But it’s actually being able to ensure that the barriers to care are worked on. And so trying to break the foundations of racism that make it more difficult for people to achieve their optimal health. That’s actually the very hard, foundational work that public health is trying to delve into.
So I think we are moving in the right direction. Public health is always going to be right alongside that movement. We’re happy to lead. We’re happy to partner. We’re great collaborators. So I think we’re going to see some exciting changes in the coming years.
Michael Joyce: And as we’ve reported before, COVID-19 is not only disproportionately impacting communities of color, it’s also exposing both vulnerabilities and opportunities in our public health approach.
Ngozi Ezeki: Right now it’s COVID, COVID, COVID! So funds are being allocated for new things. And you realize in the heat of the moment: Wow! There are many things that the public health department is missing. We really don’t have enough epidemiologists. We don’t have enough statisticians. Even the ability to mine all of our data to put it out for the public.
Right now the money is there to do all of these things. But as we’ve seen in other situations, other emergencies, as we get a little bit away from it, you put COVID in the rear view mirror, and then they start pulling away the money that you would be using to rebuild the foundation, to restore or create a public health department that would be ready in advance, instead of trying to struggle and get things together in response.
Michael Joyce: And this brings up the topic of solutions. As with every episode, we turn to the people you just heard from and ask them what steps need to be taken now. In this case, how can public health be part of the solution when it comes to racism, not part of the problem as it was with Tuskegee? What is doable and will have measurable impact? Here’s Dr. Thomas LaVeist who opened this episode.
Thomas LaVeist: We haven’t resolved the problem yet. We certainly do still have the disparities. I think for those of us in academic public health, there’s more for us to do as well. At this point it is a fundamental core competency of being a public health professional to have an understanding of health equity and why we have these inequities.
I don’t think you are competent to work in public health if you haven’t been trained to understand health equity. And I think it’s unacceptable that any school of public health even be accredited if they’re not ensuring that everyone that goes through that training understands it.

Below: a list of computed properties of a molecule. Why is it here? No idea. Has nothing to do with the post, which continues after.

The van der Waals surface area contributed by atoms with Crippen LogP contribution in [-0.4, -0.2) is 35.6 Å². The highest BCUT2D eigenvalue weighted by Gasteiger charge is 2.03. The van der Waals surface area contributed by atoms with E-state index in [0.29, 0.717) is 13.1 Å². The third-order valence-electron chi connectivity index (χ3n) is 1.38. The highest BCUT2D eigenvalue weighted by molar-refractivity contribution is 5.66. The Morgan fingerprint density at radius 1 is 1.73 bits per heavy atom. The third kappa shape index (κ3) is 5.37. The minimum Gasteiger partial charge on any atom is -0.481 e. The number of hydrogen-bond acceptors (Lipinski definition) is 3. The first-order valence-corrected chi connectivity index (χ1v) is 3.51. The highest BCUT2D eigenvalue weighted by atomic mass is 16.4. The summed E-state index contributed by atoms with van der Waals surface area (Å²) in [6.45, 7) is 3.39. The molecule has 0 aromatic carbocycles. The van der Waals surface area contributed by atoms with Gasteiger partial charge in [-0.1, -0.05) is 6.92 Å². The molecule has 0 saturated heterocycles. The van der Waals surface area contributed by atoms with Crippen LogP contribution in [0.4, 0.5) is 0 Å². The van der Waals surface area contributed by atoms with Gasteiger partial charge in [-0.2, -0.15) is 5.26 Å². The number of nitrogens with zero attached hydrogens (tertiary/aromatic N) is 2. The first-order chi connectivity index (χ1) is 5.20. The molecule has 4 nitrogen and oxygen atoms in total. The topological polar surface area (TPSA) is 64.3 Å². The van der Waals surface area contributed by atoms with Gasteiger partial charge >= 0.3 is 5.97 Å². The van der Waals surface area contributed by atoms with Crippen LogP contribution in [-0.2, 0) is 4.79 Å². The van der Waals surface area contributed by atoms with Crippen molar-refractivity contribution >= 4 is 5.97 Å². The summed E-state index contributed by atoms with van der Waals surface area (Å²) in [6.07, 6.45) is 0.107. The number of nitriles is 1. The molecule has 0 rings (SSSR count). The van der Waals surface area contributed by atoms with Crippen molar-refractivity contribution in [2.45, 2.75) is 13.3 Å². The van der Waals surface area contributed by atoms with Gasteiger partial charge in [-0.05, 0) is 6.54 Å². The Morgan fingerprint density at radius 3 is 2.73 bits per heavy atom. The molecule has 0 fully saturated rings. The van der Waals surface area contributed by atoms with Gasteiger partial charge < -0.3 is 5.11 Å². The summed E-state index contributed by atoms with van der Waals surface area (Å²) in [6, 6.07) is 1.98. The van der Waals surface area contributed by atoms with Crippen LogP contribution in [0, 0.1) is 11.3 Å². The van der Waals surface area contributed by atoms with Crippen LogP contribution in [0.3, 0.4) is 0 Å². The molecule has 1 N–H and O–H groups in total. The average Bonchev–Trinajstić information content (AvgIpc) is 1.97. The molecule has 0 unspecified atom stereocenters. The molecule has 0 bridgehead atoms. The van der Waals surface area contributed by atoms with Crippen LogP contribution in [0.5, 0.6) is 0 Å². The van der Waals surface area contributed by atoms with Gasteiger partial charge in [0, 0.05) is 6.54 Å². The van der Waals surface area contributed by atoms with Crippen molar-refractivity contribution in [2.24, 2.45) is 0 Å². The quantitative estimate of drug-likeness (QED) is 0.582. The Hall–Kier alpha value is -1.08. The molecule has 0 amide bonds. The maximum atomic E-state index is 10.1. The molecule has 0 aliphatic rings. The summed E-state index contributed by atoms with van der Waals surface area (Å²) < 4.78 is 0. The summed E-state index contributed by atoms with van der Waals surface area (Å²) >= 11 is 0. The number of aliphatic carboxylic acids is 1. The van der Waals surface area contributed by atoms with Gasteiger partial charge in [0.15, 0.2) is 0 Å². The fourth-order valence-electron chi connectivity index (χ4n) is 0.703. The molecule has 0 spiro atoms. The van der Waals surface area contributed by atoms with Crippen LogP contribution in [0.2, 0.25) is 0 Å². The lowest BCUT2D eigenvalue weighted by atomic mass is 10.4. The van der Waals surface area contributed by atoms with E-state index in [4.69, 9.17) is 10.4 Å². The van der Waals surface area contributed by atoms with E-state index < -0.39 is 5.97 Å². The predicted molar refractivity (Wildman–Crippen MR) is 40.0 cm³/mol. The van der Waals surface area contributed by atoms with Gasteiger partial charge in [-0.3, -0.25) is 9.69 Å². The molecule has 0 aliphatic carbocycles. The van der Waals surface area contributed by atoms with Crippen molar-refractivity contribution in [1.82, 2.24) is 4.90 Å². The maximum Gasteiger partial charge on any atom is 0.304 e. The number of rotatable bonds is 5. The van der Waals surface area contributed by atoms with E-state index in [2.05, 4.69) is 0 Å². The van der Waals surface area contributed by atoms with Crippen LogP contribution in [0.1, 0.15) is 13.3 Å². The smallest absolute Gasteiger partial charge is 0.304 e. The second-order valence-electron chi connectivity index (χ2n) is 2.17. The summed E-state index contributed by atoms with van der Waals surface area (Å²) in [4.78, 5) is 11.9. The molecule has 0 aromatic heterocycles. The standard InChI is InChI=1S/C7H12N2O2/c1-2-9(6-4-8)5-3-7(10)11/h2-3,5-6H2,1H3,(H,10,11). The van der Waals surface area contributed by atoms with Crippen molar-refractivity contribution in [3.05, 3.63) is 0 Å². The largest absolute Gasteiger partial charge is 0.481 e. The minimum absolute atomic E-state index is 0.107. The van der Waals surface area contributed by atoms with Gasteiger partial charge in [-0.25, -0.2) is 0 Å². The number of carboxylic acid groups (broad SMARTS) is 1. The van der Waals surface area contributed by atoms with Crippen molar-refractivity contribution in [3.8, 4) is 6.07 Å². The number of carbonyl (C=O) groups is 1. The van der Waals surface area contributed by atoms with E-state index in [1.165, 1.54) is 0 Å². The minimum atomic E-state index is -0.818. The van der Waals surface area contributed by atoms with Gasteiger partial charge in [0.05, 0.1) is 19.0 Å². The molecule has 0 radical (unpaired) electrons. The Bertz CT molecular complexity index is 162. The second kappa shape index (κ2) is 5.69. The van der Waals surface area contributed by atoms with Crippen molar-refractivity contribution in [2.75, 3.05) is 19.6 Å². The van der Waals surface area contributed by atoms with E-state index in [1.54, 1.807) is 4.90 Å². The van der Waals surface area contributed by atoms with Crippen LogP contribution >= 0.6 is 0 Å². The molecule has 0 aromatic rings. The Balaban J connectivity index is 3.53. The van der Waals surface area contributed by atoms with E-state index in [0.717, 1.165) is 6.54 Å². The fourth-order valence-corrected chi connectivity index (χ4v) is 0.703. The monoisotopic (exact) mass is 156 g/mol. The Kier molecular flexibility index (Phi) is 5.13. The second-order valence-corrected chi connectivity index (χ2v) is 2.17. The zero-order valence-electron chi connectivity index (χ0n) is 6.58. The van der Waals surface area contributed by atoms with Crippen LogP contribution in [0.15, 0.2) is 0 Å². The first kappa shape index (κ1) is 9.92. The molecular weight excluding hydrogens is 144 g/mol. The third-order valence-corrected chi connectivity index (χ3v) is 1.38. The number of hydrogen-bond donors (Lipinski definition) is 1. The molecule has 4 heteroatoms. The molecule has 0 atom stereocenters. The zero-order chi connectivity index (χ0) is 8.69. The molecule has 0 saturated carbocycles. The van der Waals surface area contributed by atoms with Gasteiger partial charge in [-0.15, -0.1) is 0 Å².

And I think in the 21st century if we haven’t moved the health equity course at our schools from the rank of the elective courses and into our core curriculum, I think we’re doing our students a disservice, because they are not going to be prepared to work in public health in the 21st century.
Ngozi Ezeki: I think I would start at the elementary or high school level implementing programs that build a pipeline for the public health workforce. Where we are creating internships and externships, and spend the day at the public health department with our middle schoolers to expose them to all the myriad paths and routes that encompass public health. To build that interest in it so that people 10 years down the line are thinking: ‘I want to go into public health. I want to be a public health leader.’
You know public health often works in the shadows. I think we’ve been put in front now, so we need to leverage that to build up that pipeline and build that diverse workforce that is so key to making sure that policies and practices and grants that we put out are going to improve the situation of all people in our state.
LaMar Hasbrouck: There’s a lot of things we can do better. It starts, I think, with partnering with the communities that are affected. I think it starts with better advocacy. Elected officials and administrators need to address the compensation issue for public health practitioners. They need to address the resource allocation issues.
And I think another thing we’re not doing well is looking in the mirror. We’re not smartly partnering with our sister sector, which I would call healthcare and healthcare delivery.
So I think if we can partner with them and understand that there is a continuum from what happens in the neighborhood, in the home, and in the community to what ultimately shows up in the physician’s office — if we can partner better there so it’s a continuum, not two independently acting sectors — I think we could do better there as well.
In other words, public health has to have a renaissance moment.
This podcast is a production of the School of Public Health at the University of Minnesota.
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Note: Written transcriptions may contain errors. Please review the corresponding audio before quoting in print.